Restoration work turns up the volume on Deception Pass and Canoe Pass bridges
(OAK HARBOR)– As summer quietly winds to an end, work to repaint two of Washington’s historic bridges cranks up.
Beginning the week of Monday, Aug. 26, contractor crews working for the Washington State Department of Transportation will start sandblasting old paint off the Canoe Pass and Deception Pass bridges. This work is part of a multi-year project that began earlier this year to preserve the iconic structures.
The loud sandblasting work is scheduled from 8 a.m. to 10 p.m. daily, Monday through Saturday. It will take months of work – and the noise that comes with it –for crews to remove the old paint and add a fresh coat to protect the steel from corrosion.
Travelers and visitors to Deception Pass State Park can expect noise volumes, on and near the bridges, similar to a rock concert. Park staff will have free earplugs available for visitors. Caretakers should consider packing ear protection for children.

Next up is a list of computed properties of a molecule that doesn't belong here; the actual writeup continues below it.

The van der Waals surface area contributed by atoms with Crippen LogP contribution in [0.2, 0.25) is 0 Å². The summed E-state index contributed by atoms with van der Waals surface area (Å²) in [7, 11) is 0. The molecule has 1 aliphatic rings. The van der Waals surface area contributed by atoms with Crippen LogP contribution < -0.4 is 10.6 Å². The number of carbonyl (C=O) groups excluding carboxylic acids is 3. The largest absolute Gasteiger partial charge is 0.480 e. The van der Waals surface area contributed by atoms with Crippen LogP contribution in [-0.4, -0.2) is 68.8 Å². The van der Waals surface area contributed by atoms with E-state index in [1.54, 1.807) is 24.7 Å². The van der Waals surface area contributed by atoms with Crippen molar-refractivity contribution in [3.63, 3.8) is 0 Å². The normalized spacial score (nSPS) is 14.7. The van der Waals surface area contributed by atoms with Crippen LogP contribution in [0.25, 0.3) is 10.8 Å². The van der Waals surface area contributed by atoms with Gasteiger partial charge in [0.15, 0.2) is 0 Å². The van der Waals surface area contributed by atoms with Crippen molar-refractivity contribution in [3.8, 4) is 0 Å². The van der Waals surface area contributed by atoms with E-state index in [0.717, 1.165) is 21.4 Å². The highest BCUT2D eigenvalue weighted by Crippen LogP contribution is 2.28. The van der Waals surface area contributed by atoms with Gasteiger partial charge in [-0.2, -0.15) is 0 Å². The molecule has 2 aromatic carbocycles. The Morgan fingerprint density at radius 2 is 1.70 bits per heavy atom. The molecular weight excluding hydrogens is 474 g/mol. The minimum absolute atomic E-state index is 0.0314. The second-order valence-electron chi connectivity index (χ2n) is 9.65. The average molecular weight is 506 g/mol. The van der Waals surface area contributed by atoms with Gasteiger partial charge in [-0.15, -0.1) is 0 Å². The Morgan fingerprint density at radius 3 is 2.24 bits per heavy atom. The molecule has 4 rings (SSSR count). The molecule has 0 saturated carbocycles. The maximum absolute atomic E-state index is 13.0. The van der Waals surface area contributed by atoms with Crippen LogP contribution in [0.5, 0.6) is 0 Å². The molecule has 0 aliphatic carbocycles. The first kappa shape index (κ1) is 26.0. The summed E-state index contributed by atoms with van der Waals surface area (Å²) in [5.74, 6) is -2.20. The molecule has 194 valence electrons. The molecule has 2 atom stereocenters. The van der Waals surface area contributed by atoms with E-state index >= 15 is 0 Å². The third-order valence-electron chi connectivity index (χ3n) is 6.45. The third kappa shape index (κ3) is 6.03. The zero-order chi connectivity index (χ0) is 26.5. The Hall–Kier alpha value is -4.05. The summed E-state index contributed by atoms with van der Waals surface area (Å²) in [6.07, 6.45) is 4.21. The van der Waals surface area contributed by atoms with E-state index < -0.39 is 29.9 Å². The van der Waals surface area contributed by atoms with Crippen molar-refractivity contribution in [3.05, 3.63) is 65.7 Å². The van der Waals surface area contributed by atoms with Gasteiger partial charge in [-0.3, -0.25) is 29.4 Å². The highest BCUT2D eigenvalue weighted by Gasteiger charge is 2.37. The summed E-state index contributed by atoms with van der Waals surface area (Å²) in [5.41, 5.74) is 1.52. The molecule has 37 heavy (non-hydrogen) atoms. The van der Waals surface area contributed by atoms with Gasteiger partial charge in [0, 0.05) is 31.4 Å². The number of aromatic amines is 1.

Parking near the highway is always limited and crews are using many of the usual parking turnouts along State Route 20 for equipment.
To prevent back-ups on the highway, consider entering the park at Cornet Bay Road and follow signs to North Beach. Visitors can follow signed trails by foot from that parking lot to access the bridge. Travelers can also use the entrance north of the bridge, off Rosario Road, to access Lighthouse Point with unique bridge views.
Travelers should also expect overnight lane closures across the bridges Saturdays through Thursdays from 8 p.m. to 6 a.m. the following morning. The bridges will remain open, but traffic will alternate through just one lane. The closures allow crews from Eagle Industrial Painting, LLC, to move equipment and materials into the work zone. No lane closures will happen during Labor Day weekend.
The 3,854-acre Deception Pass State Park includes a marine and camping park with 14.5 miles of saltwater shoreline and 6.4 miles of freshwater shoreline on three lakes. The park is located on two islands — Fidalgo to the north and Whidbey to the south. Canoe Pass and Deception Pass bridges connect the two islands, creating a gateway for exploration.